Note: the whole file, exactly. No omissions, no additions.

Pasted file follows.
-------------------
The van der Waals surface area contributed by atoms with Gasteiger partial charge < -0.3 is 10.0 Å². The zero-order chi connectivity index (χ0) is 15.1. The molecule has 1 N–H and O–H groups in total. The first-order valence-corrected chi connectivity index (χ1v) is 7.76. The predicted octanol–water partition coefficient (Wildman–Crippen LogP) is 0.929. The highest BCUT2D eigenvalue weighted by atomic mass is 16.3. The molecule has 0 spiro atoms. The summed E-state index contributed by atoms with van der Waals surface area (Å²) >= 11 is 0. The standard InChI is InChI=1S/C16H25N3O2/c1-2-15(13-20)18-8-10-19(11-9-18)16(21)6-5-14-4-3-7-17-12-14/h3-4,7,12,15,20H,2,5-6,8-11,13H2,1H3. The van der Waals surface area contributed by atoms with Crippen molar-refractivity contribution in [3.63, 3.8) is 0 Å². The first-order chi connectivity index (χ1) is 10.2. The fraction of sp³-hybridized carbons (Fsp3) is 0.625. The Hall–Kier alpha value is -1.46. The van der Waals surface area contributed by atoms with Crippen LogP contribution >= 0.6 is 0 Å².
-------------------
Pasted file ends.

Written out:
The van der Waals surface area contributed by atoms with Gasteiger partial charge < -0.3 is 10.0 Å². The zero-order chi connectivity index (χ0) is 15.1. The molecule has 1 N–H and O–H groups in total. The first-order valence-corrected chi connectivity index (χ1v) is 7.76. The predicted octanol–water partition coefficient (Wildman–Crippen LogP) is 0.929. The highest BCUT2D eigenvalue weighted by atomic mass is 16.3. The molecule has 0 spiro atoms. The summed E-state index contributed by atoms with van der Waals surface area (Å²) >= 11 is 0. The standard InChI is InChI=1S/C16H25N3O2/c1-2-15(13-20)18-8-10-19(11-9-18)16(21)6-5-14-4-3-7-17-12-14/h3-4,7,12,15,20H,2,5-6,8-11,13H2,1H3. The van der Waals surface area contributed by atoms with Crippen molar-refractivity contribution in [3.63, 3.8) is 0 Å². The first-order chi connectivity index (χ1) is 10.2. The fraction of sp³-hybridized carbons (Fsp3) is 0.625. The Hall–Kier alpha value is -1.46. The van der Waals surface area contributed by atoms with Crippen LogP contribution >= 0.6 is 0 Å².